But here’s my downfall. Ask me to sign up for any summit, teaching, new online course and my fingers hit that keyboard as fast as I can get that credit card out of my purse. Ah now I am about to do something constructive, learn some new skills. Grab grab grab. Gimme gimme gimme. The problem is I don't actually log on to do it, BUT I feel like I’m doing something.

On the good side though I used to do the same with books. So many impulses, so many unread books. But at least I HAD them on the bookshelf. Again I felt like I’d done something! I rarely buy a book these days. There is so much good stuff online and my bookshelves can now breathe easier. My kindle on the other hand…

So why am I writing about this. Well this week I decided to attend to my wardrobe. Younger sons’ birthday present was to sort out my clothes, get rid of stuff and then take me shopping. Great present. So there was younger son texting on the phone on the floor in my bedroom directing me to chuck, keep and more than a few times asking ‘What were you thinking?!”

I need to paint a clearer picture here. This son is seriously cool. I know he won’t read this so I feel very safe saying so. He has hair half way down his back, one of those awful beards, wears black t-shirts, torn black jeans, worn R. Williams boots and rides a black Harley. I am telling you that guy is gorgeously cool. So he is telling his mum what to dispose of and I am left with a very spacious wardrobe of black white and denim. Happy Mother.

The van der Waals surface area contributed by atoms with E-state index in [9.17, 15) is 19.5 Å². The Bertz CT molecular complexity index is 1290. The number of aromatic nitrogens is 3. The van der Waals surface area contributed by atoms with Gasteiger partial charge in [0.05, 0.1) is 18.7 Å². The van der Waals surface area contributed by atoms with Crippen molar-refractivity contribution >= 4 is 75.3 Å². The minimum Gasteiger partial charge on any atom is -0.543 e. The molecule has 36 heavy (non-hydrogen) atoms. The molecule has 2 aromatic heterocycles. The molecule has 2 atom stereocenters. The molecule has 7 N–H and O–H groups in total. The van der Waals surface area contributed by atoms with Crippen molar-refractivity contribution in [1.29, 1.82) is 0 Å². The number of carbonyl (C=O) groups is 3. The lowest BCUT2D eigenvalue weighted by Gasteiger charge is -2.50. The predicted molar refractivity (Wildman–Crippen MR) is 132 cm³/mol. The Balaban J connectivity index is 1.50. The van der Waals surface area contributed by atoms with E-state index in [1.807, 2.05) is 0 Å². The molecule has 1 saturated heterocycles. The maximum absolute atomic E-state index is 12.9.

I had so many clothes in there that I never wore. Boots that weren’t made for walking but looked great in the shop. Dresses that were fine when I bought them but could never be worn because I never had the right shoes. There was my denim period, my primary colour lets-be-happy time, my corporate outfit that I could never wear because it was so uncomfortable. My three pairs of exactly the same coloured sandals in case they ever wore out. I was over them before the first one left the house. My hippy summer beach cover ups that never ventured onto any beach. And lets not go anywhere near the swimming costumes! The list could go on and on... All bought on impulse, all gave me that retail therapy high, for a few moments at least. All now ready to give away.
So the next step was to fill in the empty spaces. YAY! This time I will be more discerning. No impulse buys.

And then same son sends me a link to a documentary he had just finished watching - The True Cost. A good documentary will make you stop and think, a great documentary will make you change your behaviour. I urge you to take some time to watch this. Sometimes we just need to be exposed to the right thing at the right time to curb our impulsivity. I think this was it.